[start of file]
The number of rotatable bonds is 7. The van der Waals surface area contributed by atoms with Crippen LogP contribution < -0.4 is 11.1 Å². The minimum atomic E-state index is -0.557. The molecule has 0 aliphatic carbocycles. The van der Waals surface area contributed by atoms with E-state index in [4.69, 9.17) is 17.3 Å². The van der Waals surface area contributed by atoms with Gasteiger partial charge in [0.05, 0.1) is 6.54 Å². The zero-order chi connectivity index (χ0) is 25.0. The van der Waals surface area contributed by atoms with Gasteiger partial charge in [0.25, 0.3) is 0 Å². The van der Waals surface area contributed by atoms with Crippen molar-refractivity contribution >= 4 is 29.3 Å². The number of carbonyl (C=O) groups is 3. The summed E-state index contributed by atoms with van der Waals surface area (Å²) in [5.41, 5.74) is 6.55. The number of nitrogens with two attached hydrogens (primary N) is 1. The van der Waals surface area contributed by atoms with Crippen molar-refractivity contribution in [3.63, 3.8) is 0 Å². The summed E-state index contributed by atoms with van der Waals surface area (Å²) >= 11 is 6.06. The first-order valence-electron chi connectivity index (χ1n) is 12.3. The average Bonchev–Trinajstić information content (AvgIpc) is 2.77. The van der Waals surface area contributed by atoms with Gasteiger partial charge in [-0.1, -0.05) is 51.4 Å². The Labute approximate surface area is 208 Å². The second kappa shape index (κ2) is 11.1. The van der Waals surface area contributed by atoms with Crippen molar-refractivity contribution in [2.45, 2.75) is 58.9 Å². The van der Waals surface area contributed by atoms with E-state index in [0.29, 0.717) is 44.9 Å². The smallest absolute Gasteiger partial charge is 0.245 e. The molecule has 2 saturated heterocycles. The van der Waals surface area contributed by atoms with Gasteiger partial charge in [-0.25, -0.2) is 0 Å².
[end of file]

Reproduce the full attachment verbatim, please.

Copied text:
The number of rotatable bonds is 7. The van der Waals surface area contributed by atoms with Crippen LogP contribution < -0.4 is 11.1 Å². The minimum atomic E-state index is -0.557. The molecule has 0 aliphatic carbocycles. The van der Waals surface area contributed by atoms with E-state index in [4.69, 9.17) is 17.3 Å². The van der Waals surface area contributed by atoms with Gasteiger partial charge in [0.05, 0.1) is 6.54 Å². The zero-order chi connectivity index (χ0) is 25.0. The van der Waals surface area contributed by atoms with Gasteiger partial charge in [0.25, 0.3) is 0 Å². The van der Waals surface area contributed by atoms with Crippen molar-refractivity contribution >= 4 is 29.3 Å². The number of carbonyl (C=O) groups is 3. The summed E-state index contributed by atoms with van der Waals surface area (Å²) in [5.41, 5.74) is 6.55. The number of nitrogens with two attached hydrogens (primary N) is 1. The van der Waals surface area contributed by atoms with Crippen molar-refractivity contribution in [3.63, 3.8) is 0 Å². The summed E-state index contributed by atoms with van der Waals surface area (Å²) >= 11 is 6.06. The first-order valence-electron chi connectivity index (χ1n) is 12.3. The average Bonchev–Trinajstić information content (AvgIpc) is 2.77. The van der Waals surface area contributed by atoms with Gasteiger partial charge in [-0.1, -0.05) is 51.4 Å². The Labute approximate surface area is 208 Å². The second kappa shape index (κ2) is 11.1. The van der Waals surface area contributed by atoms with Crippen molar-refractivity contribution in [2.45, 2.75) is 58.9 Å². The van der Waals surface area contributed by atoms with E-state index in [0.29, 0.717) is 44.9 Å². The smallest absolute Gasteiger partial charge is 0.245 e. The molecule has 2 saturated heterocycles. The van der Waals surface area contributed by atoms with Gasteiger partial charge in [-0.25, -0.2) is 0 Å².